On Sunday evening in Hagan Arena, Pat Carroll consciously cherished the second BALL showcase game, knowing all the while that this would be the last time he’d ever lace up his high-tops professionally. A truly remarkable career came full circle as Pat Carroll played his final minutes as a pro exactly where he played his first as a college player, on the campus of Saint Joe’s.
“The best basketball memories I have are on Hawk Hill, I think it just brings it all together,” said Carroll, who scored 12 points in seven minutes of action. “I’m 29 now, and seeing Philly basketball, it’s a connection. When you play overseas for a while you kind of lose touch with Philly basketball. Coming back together, having a chance to play with these guys again instead of being rivals.”
Throughout the evening, Carroll took his time, making sure he spoke with every player, every coach and every fan possible before the final buzzer sounded.
“I had to lace them up one more time,” he said.
Carroll enjoyed one of the most successful basketball careers ever to be posted from Hawk Hill. His achievements and accolades are abundant; Carroll is the all-time Saint Joe’s leader in 3-point field goals made (294), 3-point percentage (44.5), and 3-point attempts (661). He became the all-time Atlantic 10 leader in three-point percentage while compiling an impressive 96-32 record in a Hawks uniform. As an integral part of the Phil Martelli’s squad for four years, Carroll helped his team to four consecutive postseason appearances.
Even with all of these accomplishments, it is Carroll’s work ethic that will always be remembered by his former coach.
“This memory will last with me forever,” Martelli said at halftime of Sunday’s game. “There are a lot of players who are pampered. And in our side gym it’s not wood [floors]; it’s a synthetic surface that most guys wouldn’t play on. I would see him twice a day getting up extra shots. … It was the moments that he was alone that I’ll always remember.”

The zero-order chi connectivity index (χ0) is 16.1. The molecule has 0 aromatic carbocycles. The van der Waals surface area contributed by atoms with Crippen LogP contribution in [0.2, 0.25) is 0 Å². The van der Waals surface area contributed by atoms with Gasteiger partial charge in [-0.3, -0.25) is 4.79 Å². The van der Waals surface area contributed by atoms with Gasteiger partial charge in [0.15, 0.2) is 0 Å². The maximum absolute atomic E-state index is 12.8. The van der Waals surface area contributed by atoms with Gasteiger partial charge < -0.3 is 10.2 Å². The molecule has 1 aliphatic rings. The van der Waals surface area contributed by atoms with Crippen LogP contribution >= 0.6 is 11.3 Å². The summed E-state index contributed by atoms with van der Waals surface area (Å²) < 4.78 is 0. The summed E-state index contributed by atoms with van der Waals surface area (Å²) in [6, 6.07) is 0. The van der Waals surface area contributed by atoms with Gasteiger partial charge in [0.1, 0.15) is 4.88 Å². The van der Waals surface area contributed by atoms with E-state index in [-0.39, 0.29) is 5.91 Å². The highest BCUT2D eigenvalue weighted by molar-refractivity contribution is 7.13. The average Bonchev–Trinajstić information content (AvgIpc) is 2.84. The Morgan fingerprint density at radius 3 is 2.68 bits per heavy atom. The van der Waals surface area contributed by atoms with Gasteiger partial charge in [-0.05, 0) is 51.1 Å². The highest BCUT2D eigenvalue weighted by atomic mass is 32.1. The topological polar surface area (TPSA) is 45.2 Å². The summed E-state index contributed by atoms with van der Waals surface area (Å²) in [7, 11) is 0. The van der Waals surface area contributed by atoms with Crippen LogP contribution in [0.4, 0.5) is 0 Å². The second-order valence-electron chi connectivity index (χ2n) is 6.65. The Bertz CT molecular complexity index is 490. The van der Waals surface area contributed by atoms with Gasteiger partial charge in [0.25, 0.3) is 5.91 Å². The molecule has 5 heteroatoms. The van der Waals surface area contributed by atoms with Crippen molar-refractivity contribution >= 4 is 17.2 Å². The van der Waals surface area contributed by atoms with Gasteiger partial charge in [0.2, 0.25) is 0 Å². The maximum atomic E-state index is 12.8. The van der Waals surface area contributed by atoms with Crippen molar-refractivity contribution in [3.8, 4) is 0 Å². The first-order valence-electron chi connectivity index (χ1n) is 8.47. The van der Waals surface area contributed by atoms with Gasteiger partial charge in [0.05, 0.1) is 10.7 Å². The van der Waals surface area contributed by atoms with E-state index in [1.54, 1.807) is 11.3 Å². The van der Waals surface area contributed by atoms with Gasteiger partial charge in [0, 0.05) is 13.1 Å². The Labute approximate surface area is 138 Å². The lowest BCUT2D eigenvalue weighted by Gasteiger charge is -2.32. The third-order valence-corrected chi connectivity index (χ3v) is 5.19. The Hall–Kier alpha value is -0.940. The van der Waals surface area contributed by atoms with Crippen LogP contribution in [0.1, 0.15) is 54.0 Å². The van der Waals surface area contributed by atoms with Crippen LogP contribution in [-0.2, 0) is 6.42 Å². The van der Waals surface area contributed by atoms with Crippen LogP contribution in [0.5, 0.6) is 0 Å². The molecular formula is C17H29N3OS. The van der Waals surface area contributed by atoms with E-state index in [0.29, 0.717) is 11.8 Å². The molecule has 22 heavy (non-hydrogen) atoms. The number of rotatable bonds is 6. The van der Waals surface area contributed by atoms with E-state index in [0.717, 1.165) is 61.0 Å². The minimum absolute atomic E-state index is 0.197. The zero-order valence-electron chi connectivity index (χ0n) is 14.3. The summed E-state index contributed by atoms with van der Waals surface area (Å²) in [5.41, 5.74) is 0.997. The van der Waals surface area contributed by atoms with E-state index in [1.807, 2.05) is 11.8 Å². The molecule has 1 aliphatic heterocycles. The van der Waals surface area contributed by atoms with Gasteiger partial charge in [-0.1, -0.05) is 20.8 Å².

Throughout Carroll’s career at Saint Joe’s he has enjoyed unmatched highs, but he remembers the lows as well. The most painstaking of hard times being the 2004 loss to Oklahoma State in the Elite Eight of the NCAA Tournament, when John Lucas III hit the game-winning three-pointer to bring the magical Saint Joe’s season to a screeching halt.
“I hate to go back to that but obviously you can tell I’ve thought about it a lot,” said Carroll, who came within inches of stealing the pass to Lucas. “But I think with every player in here though, the things that hurt the most, throughout your career, that kind of made you. There hasn’t been much stuff as painful as that in basketball, and it’s those painful times you went through, it’s like, ‘I can get through whatever.’”
Before putting his professional playing days behind him to move on to his new career in pharmaceutical sales, Carroll departed some veteran wisdom on his younger Philadelphia teammates.
“Going forward, every one of us here is going to have that passion for basketball, no matter if you’re still playing professionally, you’re always going to still have the passion,” Carroll said. “The next challenge… how do you put that passion of basketball into your next step? That’s going to be the thing everybody will go through at some point. I think everybody here has some good stuff to offer; now it’s about what we’re going to put that passion into next.”
-Related post: Carroll never has watched the replay of John Lucas III’s game-winning shot in the Elite Eight, writes Aaron Bracy in Philahoops’ Backdoor Cut blog. Also can see video of the play if you’ve never seen it.
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